This spring, I have had to become a master rose slug spotter. For years, I thought it was leaf miners decimating my roses. But a pair of reading glasses revealed rose slugs. Bam! My vintage climbing rose is so much happier these days, now that I have spent some time picking off those little suckers. 

We got out in the boats after supper on Saturday. I need to always remember the healing power of getting out on the water. Sam really got into it, too. I am a lone Scorpio in a sea of Pisces - I am glad they got me in the canoe for the sunset.

It feels like we are resurfacing after eight months of not being able to go out much at all. The easily frustrated two-year old's energy made for hard times at restaurants (we go almost never) and other outings (only if there was a wide open space for him to run). We are all excited to be out again - especially, and particularly, the toddler himself. And it is so much fun to see what he enjoys. Staring at crowds? Yes. Dancing at Fridays After Five? Yes. Dinner parties at family-friendly homes? Yes. Kicking back in the stroller? Yes. Hikes? Yes.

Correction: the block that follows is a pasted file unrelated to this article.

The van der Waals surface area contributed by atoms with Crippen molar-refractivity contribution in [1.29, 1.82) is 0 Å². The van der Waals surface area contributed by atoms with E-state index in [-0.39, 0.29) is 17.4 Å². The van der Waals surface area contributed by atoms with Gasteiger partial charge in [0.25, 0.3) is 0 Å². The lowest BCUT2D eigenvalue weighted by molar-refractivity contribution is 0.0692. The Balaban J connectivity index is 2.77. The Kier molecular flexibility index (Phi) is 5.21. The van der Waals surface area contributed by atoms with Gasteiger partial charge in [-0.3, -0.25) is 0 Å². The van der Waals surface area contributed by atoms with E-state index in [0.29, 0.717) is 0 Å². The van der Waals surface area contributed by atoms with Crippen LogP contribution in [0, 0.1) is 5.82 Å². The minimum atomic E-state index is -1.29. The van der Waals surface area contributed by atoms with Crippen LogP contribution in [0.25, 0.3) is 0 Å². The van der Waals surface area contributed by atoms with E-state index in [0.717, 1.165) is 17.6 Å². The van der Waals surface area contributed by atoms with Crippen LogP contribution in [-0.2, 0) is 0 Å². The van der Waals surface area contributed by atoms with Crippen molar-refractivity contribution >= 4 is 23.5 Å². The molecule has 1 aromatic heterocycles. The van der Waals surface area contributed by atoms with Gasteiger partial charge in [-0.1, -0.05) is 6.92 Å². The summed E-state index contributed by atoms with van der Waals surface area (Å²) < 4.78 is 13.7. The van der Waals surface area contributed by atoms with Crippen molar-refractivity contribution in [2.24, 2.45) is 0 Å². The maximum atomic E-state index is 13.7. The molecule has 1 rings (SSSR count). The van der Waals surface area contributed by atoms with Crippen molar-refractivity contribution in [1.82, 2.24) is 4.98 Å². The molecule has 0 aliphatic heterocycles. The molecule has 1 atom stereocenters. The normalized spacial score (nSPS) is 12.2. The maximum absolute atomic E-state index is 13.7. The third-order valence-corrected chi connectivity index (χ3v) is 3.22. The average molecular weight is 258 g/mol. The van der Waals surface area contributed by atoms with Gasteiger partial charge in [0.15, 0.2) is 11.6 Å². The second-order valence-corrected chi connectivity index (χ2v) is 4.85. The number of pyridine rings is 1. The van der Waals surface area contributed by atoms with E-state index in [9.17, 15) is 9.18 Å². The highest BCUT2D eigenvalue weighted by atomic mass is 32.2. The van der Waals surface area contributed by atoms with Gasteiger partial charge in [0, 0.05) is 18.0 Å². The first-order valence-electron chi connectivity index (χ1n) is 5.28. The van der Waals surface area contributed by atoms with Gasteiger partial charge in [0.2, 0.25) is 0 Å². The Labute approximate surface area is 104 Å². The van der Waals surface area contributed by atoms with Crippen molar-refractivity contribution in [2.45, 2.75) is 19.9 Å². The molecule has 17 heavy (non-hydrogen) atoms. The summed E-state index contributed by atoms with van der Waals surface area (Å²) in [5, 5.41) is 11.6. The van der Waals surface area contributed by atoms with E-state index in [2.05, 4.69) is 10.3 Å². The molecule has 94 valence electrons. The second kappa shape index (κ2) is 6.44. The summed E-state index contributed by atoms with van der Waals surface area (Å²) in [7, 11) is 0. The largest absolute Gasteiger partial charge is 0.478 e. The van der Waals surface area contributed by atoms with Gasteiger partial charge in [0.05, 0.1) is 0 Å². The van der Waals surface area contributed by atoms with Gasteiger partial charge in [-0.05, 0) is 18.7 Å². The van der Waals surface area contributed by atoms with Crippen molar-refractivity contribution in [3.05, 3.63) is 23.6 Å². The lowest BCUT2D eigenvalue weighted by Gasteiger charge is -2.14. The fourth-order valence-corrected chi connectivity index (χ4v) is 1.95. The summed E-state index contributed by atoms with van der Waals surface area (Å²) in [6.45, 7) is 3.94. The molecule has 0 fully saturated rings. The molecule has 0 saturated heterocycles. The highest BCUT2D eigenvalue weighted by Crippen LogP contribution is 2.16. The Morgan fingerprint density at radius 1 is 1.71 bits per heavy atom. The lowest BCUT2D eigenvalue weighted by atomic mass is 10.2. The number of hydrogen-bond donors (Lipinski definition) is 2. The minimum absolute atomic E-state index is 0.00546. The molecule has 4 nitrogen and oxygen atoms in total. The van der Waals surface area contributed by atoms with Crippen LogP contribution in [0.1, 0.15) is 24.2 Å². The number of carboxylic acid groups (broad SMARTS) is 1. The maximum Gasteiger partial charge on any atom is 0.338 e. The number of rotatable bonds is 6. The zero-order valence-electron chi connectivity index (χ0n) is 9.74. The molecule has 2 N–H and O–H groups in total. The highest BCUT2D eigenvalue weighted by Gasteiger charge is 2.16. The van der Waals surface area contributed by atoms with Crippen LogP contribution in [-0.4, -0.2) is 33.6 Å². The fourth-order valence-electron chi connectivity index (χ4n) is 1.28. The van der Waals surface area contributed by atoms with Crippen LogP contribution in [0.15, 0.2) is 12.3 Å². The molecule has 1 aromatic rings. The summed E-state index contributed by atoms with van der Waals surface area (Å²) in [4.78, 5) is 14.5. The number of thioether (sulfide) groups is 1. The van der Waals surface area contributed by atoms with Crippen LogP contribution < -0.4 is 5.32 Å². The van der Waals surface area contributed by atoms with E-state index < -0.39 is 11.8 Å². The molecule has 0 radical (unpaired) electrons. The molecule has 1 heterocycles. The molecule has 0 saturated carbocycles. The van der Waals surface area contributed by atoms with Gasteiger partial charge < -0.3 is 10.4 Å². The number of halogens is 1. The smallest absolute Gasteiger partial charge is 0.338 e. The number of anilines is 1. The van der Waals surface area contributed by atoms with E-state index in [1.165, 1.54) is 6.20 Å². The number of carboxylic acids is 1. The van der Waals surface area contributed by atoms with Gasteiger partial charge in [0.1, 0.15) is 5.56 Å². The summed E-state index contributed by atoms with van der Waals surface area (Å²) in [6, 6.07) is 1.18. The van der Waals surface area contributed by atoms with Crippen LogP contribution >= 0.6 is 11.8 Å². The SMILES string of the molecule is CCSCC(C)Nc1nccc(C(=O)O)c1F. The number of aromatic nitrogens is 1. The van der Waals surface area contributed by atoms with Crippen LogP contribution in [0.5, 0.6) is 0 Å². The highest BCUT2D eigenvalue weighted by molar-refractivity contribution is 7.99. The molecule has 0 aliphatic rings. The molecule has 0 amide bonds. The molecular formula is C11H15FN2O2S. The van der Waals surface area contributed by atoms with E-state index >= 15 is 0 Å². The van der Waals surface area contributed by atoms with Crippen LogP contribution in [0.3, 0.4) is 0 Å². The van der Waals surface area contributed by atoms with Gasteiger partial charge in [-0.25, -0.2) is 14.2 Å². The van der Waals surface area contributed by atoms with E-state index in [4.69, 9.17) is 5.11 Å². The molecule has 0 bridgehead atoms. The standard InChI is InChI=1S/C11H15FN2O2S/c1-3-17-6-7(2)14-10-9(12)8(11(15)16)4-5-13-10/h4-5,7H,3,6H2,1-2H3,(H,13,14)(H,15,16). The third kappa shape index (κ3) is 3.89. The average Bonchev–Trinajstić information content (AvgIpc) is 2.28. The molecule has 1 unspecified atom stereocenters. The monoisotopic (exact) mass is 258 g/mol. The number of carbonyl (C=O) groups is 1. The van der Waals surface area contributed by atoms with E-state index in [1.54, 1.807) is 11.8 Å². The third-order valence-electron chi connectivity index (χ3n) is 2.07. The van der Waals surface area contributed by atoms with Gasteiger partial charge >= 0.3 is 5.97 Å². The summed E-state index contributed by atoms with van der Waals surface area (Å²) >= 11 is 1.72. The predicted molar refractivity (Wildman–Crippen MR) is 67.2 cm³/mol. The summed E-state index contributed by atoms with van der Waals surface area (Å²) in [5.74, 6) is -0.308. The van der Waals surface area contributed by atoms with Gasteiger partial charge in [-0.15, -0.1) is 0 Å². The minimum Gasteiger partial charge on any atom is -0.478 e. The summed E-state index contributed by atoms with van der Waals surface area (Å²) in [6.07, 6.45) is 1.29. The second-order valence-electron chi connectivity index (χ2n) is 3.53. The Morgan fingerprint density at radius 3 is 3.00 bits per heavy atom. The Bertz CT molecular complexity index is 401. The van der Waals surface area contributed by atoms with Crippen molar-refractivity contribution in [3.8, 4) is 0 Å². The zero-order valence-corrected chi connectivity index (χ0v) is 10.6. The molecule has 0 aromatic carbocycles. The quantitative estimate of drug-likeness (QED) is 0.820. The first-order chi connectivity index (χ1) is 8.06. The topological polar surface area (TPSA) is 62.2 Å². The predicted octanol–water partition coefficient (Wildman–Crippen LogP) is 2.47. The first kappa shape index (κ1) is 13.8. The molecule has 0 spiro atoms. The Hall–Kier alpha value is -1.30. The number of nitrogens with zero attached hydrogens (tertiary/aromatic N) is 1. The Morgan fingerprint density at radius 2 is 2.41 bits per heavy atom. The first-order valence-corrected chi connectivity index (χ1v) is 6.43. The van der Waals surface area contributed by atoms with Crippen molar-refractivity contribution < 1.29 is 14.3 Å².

I read All The Light We Cannot See over the weekend and it followed me around for days. I am also reading The Martian and catching up on the final episodes of Mad Men. We all managed to get a head cold at the end of May (grrrr!) - so there was a lot of rest time over the Memorial Day weekend. 

Hope you early summer garden and activities are going swimmingly. 

Monday, May 11, 2015

Well, Well, Well

Celebrating the sun, the rain, new plants and seeds that have been scattered. 

So many plant sales! I am trying out many new things this year - as a result of the generosity of other gardeners and their divisions. Forget-me-nots, blackberry lilies, asters, lamb's ears, 'Man in the Moon' marigolds, hollyhocks, lenten roses, obedient plants and foxgloves. I have also added a few more boxwoods and sowed seeds for four different zinnia varieties ('Blue Point,' 'Granny's Bouquet,' 'Cut and Come Again' and a diminutive variety - 'Pinwheel').

There was also the transplanting of a very old rosebush, from my brother's city farmhouse property to Sugar Hollow. It has been a good faith effort and I hope it takes. The roses smell like summer, with blush-pink blooms. Fingers crossed - as its transplant involved hours of digging, a pick-up truck and a backhoe. But Chris and I did reward ourselves after all of the labor with a visit to the local Irish pub and I had a nice stiff cocktail called The McEwan.